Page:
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Old 10-16-2012, 12:11 AM   #1
bduane
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Which ingredients have impact on how quickly the beer is ready?

I hear many people say that wheat beers can go "from grain to glass" in as little as 10 days and still be tasty. What makes wheat beers not taste "green" when they are young? Is it the yeast strains typically used with wheat beers, or does wheat itself somehow prevent or mask the "green" flavors?

 
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Old 10-16-2012, 02:13 AM   #2
Malticulous
 
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Pitching enough healthy yeast and good temperature control are most important, no flaws to age out.

 
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Old 10-16-2012, 03:23 PM   #3
bduane
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Quote:
Originally Posted by Malticulous View Post
Pitching enough healthy yeast and good temperature control are most important, no flaws to age out.
So you are saying what makes "green" beer "green" is mostly flaws, and if you brew a beer perfectly without these flaws it should taste the same as it would after 7 days in the primary as it would after 3-6 weeks of aging?

I find this hard to believe, aren't a lot of the "green" flavors natural byproducts of yeast that would happen no matter how perfect your process is (and flavor of the yeast themselves?).

 
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Old 10-16-2012, 03:30 PM   #4
MrOH
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Lower gravity beers tend to be the quickest. This is because since the yeast have less sugars to consume, they can begin the clean-up process earlier, and since there is less to clean up, they finish that earlier as well. It doesn't hurt to use a fast fermenting, high floccing yeast strain, either.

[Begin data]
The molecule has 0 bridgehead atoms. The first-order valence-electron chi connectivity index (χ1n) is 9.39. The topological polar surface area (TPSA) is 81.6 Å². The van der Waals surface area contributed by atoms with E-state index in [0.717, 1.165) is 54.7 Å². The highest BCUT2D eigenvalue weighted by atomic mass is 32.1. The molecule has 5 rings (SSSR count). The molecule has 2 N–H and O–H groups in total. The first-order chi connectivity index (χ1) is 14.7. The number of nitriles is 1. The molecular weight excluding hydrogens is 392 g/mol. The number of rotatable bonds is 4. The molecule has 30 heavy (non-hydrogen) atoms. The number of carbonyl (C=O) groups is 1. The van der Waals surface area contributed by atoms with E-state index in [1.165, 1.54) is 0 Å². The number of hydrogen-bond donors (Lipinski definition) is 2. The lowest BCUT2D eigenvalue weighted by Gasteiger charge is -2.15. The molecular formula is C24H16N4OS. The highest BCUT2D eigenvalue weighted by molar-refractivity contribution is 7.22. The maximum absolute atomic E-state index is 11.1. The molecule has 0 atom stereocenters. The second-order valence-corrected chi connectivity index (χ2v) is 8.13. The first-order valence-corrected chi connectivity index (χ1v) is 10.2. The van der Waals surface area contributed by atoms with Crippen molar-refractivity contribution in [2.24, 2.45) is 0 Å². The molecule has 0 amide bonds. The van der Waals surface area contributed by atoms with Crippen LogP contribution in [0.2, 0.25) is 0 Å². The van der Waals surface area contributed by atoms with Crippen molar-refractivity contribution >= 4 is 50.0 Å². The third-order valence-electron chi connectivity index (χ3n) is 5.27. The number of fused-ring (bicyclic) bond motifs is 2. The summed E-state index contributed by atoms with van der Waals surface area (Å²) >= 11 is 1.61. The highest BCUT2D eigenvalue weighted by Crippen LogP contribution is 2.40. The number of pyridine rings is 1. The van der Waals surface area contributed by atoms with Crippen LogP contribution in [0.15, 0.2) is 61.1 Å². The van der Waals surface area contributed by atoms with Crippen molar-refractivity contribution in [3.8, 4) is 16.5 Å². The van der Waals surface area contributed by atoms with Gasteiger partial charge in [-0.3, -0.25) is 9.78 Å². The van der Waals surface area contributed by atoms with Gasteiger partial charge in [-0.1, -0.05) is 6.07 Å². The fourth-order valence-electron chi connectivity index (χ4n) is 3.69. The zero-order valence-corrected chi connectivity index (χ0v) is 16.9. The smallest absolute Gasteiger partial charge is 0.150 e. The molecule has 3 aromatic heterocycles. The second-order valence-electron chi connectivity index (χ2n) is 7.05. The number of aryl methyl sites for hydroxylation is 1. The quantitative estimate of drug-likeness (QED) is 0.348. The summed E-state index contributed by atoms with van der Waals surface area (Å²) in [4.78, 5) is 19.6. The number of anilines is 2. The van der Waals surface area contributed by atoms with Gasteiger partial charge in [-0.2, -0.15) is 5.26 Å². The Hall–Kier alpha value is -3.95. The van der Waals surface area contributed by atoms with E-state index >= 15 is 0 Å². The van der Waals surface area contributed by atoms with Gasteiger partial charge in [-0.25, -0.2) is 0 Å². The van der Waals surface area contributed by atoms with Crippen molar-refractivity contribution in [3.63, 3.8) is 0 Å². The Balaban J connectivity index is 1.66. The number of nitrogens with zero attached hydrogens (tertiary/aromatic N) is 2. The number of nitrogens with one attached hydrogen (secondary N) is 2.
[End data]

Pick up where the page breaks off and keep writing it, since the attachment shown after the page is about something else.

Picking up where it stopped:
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Old 10-17-2012, 01:08 AM   #5
Malticulous
 
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The clean up yeast do only takes a day or so (unless the fermentation was so out of control they went dormant before they had consumed all the by-products). The real conditioning is solids falling out of solution. Since wheat beers can be served cloudy that part of conditioning is not necessary.

 
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Old 10-17-2012, 01:25 AM   #6
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Quote:
Originally Posted by Malticulous View Post
The clean up yeast do only takes a day or so (unless the fermentation was so out of control they went dormant before they had consumed all the by-products). The real conditioning is solids falling out of solution. Since wheat beers can be served cloudy that part of conditioning is not necessary.
Exactly. The "clean up" process is about 24 hours, give or take. So, by the time the beer has been at FG for three days, it's ready to package if it's clear or clearing.

Using flocculant yeast helps alot with clarity at that stage.